"That can't possibly work," objected Farnham. "You just said it won't ever join."

"Ah," said Mikare grinning. "No, it wouldn't ever join, as in form an edge join. It can't pretend to be a public 'Verse cluster without the key. But maybe, just maybe, we can hack the image enough so that it can pretend to be a regular server image running a private map whenever it authenticates to the cloud. In other words, it's a 'Verse server cluster for purposes of allocating available public hosts to run the VM, but it's never going to migrate a running public space image onto it. All it cares about is hijacking one or maybe two of those publicly available hosts to run on, and then fooling the 'Verse into thinking it's just like any other private server."

Farnham looked thoughtfully up into his hat brim. Clotho closed her eyes, trying out the idea. Mikare sat back in his lounger and picked up his drink, a smug expression behind his visor as he sipped at it, the glass passing through the silver surface.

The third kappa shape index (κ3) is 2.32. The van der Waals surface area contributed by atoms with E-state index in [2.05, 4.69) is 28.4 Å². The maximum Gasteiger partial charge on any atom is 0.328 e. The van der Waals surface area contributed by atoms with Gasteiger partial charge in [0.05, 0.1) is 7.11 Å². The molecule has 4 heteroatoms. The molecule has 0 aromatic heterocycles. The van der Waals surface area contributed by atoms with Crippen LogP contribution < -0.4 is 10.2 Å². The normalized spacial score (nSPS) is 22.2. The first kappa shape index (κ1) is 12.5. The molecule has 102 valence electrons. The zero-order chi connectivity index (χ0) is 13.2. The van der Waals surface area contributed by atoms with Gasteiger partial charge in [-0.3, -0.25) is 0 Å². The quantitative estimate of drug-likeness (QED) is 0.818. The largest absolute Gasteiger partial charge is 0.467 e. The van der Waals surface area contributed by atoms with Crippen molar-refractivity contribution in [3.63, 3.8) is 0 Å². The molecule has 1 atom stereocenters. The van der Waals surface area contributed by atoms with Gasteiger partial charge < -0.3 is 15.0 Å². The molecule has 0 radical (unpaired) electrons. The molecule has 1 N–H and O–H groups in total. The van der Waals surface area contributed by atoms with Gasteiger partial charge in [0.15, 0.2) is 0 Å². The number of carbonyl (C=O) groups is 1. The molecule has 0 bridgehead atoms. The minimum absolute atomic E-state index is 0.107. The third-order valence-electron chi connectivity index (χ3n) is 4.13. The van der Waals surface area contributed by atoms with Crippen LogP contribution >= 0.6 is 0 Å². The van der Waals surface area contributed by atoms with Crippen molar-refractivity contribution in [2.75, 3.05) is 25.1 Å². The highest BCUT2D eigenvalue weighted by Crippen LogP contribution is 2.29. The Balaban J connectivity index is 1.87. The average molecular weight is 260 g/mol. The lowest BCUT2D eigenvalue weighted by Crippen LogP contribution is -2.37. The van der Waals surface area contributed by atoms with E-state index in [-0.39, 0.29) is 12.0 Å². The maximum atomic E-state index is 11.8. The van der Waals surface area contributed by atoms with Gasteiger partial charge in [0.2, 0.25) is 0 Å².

There was a croaking laugh from the wooden box. "Avast, ye corporate fucking scum! Board this and suck it, damn it. Up the revolution. Wooooooo!"

"you like it?" Mikare asked the box.

"Can run there time all live?"

"Um, yeah. Well, there would be an interruption when the server migrated to another public host; since you would be running on a single VM, you'd suffer a downtime when that VM dropped offline. We'd have to figure out how to save state in case that VM dropped offline unexpectedly, that'd be a problem."